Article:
Here we used UN voting data provided by Erik Voeten and Anton Strezhnev to illustrate the concept of distance.

Below is the code. The wrangling code was provided by David Robinson. You will see that we smooth the distances across time to avoid having the points jump around too much.

## Random Forests

I used to find it hard to understand how Random Forests can produce smooth estimates given that they are based on trees. The gif helps illustrate how this can happen. I use 2008 presidential election data because I assume it is mostly driven by a smooth trend but with a couple of sharp edges that loess, for example, won’t catch. Note that, because we only have one predictor, the gif does not illustrate another important feature of Random Forests: how the random feature selection reduces correlation between trees.

In the code you will see that I am using the old, not recommended way, of saving files and using a system call to convert.

## Ecological Fallacy

After sharing the Simpson’s Paradox gif, a couple of people asked me if this was the same as the ecological fallacy. These two are different. The ecological fallacy is when we extrapolate high correlation seen for the average of strata to individuals. To illustrate this I used data from gapminder included in the dslabs package. It shows logistic transformed infant survival rates versus log daily income. I start by showing a very high correlation at the region level and a lower correlation at the individual country level. This is because there is country to country variability within region.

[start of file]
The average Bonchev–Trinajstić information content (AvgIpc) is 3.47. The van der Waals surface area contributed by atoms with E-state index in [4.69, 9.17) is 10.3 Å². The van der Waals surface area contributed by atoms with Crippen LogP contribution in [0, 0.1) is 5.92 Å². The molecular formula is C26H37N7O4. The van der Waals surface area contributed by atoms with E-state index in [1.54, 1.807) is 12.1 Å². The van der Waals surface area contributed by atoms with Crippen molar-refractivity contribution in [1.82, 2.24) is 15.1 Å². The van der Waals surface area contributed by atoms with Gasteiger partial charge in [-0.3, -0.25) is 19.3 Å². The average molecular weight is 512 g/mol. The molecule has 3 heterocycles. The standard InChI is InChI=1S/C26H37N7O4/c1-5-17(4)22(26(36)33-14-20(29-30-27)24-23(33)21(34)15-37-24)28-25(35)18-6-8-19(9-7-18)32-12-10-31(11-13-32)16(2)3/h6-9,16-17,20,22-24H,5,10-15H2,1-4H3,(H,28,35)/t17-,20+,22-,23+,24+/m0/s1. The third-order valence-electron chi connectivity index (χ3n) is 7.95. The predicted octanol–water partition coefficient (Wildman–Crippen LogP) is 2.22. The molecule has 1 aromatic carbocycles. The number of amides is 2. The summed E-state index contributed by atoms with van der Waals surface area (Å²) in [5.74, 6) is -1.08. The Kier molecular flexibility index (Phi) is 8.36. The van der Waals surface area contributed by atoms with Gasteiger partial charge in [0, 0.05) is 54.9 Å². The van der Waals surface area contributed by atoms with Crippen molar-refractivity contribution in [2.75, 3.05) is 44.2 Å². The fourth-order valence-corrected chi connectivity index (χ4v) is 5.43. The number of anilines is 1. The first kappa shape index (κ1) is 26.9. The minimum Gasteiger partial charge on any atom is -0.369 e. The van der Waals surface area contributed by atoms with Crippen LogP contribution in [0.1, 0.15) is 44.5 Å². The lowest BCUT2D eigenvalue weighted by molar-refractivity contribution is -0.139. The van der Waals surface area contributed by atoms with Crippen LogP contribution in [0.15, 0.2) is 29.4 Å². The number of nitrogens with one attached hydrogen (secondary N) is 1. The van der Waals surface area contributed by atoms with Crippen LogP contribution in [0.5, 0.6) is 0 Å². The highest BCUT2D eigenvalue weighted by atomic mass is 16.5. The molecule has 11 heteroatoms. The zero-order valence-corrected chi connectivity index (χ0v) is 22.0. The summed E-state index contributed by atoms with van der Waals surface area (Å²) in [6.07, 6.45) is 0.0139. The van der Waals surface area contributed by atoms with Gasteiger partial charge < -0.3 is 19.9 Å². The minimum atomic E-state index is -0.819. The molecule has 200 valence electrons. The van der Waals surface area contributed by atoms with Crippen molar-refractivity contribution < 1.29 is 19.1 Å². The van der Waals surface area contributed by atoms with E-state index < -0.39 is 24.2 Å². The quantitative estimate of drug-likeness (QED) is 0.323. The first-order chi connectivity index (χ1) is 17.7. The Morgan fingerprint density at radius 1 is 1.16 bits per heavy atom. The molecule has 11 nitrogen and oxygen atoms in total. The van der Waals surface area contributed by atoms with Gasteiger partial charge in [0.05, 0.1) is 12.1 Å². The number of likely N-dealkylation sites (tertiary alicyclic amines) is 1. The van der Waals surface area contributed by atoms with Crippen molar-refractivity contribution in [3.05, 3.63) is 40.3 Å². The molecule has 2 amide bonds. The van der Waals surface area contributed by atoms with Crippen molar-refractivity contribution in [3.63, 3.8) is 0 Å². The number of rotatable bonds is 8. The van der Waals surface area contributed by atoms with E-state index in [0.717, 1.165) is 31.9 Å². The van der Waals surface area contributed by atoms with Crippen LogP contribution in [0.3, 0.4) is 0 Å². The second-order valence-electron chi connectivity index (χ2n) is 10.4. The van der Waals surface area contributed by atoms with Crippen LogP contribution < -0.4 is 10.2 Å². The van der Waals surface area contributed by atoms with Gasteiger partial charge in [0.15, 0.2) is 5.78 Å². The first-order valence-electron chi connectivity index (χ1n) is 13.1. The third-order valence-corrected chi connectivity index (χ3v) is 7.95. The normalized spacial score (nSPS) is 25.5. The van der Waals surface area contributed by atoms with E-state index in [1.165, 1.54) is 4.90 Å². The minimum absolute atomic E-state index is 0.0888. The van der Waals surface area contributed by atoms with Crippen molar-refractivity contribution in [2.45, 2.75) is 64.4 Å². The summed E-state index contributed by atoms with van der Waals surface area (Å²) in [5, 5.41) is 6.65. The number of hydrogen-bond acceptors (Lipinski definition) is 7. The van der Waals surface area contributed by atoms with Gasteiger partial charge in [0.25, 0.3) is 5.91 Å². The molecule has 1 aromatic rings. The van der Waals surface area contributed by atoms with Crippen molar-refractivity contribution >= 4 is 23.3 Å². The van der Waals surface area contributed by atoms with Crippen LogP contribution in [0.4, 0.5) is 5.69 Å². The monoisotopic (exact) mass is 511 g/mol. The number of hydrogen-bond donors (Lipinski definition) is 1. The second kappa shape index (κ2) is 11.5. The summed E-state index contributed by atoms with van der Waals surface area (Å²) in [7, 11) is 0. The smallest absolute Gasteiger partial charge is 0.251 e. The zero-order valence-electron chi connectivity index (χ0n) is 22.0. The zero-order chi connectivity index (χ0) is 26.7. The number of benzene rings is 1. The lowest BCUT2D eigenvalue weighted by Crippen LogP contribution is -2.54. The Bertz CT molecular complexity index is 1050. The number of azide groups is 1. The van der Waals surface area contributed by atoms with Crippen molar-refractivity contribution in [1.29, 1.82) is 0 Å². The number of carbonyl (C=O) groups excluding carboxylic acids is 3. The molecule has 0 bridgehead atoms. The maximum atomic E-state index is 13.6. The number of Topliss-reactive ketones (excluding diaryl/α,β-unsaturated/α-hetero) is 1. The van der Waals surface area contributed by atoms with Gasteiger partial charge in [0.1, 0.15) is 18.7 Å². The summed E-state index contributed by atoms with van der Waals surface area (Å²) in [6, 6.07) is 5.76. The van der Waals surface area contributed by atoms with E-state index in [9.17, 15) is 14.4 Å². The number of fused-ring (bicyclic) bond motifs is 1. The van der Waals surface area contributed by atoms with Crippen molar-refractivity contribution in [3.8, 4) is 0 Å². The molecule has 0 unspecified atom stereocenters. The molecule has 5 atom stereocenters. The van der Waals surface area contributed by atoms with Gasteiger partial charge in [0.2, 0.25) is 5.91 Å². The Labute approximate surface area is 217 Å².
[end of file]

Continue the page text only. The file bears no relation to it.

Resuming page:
The gif is just three plots. I saved them using RStudio’s Export tool used Animated GIF maker to create the gif.

The first shows the averages, the second shows the individual values for Sub-Saharan Africa so you can see how one average breaks into more variable data, and the third shows all the individual data. I highlighted a few countries that show the variability. Note that I used a colorblind friendly palette. The code is a bit complex because I have to wrangle the Gapminder data.

## Bayes Rule

This simple animation shows, case by case, the results of applying a highly accurate diagnostic test to a population with low prevalence of disease. It helps illustrate how the posterior probability of having the disease given a positive test is lower than the accuracy of the test. You can use Bayes rule to determine the actual conditional probabilities. More details are here.

Because we are not plotting data but drawing a cartoon, the code is a bit complex and hard to read.

## Pacman

Finally, I made this plot to show the only instance in which pie charts are useful.

The code fits in a tweet.

打赏
微信
支付宝

微信 扫描二维码打赏

支付宝 扫描二维码打赏

本文来源于 Simply Statistics - A statistics blog by Rafa Irizarry, Roger Peng, and Jeff Leek，原文链接为 https://simplystatistics.org/2017/08/08/code-for-my-educational-gifs/

交通人博客是交通人工作室（JTR Studio）建立的交通人系列网站之一，是交通人工作室的主阵地，旨在整合和分享交通行业相关资讯，具体包括但不限于行业新闻、行业动态，以及行业相关规范、书籍、报告和软件等资源。

﻿
切换登录

扫一扫二维码分享